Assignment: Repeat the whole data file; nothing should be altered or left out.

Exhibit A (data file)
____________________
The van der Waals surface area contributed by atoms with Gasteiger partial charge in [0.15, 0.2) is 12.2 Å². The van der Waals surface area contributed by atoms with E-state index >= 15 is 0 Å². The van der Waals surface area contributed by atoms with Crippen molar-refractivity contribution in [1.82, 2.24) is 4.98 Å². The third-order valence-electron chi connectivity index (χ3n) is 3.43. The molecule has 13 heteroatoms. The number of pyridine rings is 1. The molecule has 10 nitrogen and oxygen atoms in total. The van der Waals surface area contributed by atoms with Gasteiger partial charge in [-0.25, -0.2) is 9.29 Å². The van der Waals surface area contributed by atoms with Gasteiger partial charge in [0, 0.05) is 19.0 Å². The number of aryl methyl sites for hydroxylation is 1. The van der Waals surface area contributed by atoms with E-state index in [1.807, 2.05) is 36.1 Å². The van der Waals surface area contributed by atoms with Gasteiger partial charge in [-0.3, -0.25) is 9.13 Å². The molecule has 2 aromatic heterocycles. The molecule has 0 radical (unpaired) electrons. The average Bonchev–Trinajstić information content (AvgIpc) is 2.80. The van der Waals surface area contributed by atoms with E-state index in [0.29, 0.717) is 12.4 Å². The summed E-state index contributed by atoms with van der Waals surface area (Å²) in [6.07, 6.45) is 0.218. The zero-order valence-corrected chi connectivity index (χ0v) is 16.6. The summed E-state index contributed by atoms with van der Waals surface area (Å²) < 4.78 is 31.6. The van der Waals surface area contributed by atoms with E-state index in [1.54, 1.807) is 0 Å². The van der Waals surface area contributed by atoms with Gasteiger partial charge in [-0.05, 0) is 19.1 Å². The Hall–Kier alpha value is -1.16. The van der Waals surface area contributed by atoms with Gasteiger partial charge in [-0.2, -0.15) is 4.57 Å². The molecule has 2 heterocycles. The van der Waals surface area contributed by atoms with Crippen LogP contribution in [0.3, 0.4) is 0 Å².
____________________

The van der Waals surface area contributed by atoms with Gasteiger partial charge in [0.15, 0.2) is 12.2 Å². The van der Waals surface area contributed by atoms with E-state index >= 15 is 0 Å². The van der Waals surface area contributed by atoms with Crippen molar-refractivity contribution in [1.82, 2.24) is 4.98 Å². The third-order valence-electron chi connectivity index (χ3n) is 3.43. The molecule has 13 heteroatoms. The number of pyridine rings is 1. The molecule has 10 nitrogen and oxygen atoms in total. The van der Waals surface area contributed by atoms with Gasteiger partial charge in [-0.25, -0.2) is 9.29 Å². The van der Waals surface area contributed by atoms with Gasteiger partial charge in [0, 0.05) is 19.0 Å². The number of aryl methyl sites for hydroxylation is 1. The van der Waals surface area contributed by atoms with E-state index in [1.807, 2.05) is 36.1 Å². The van der Waals surface area contributed by atoms with Gasteiger partial charge in [-0.3, -0.25) is 9.13 Å². The molecule has 2 aromatic heterocycles. The molecule has 0 radical (unpaired) electrons. The average Bonchev–Trinajstić information content (AvgIpc) is 2.80. The van der Waals surface area contributed by atoms with E-state index in [0.29, 0.717) is 12.4 Å². The summed E-state index contributed by atoms with van der Waals surface area (Å²) in [6.07, 6.45) is 0.218. The zero-order valence-corrected chi connectivity index (χ0v) is 16.6. The summed E-state index contributed by atoms with van der Waals surface area (Å²) < 4.78 is 31.6. The van der Waals surface area contributed by atoms with E-state index in [1.54, 1.807) is 0 Å². The van der Waals surface area contributed by atoms with Gasteiger partial charge in [-0.05, 0) is 19.1 Å². The Hall–Kier alpha value is -1.16. The van der Waals surface area contributed by atoms with Gasteiger partial charge in [-0.2, -0.15) is 4.57 Å². The molecule has 2 heterocycles. The van der Waals surface area contributed by atoms with Crippen LogP contribution in [0.3, 0.4) is 0 Å².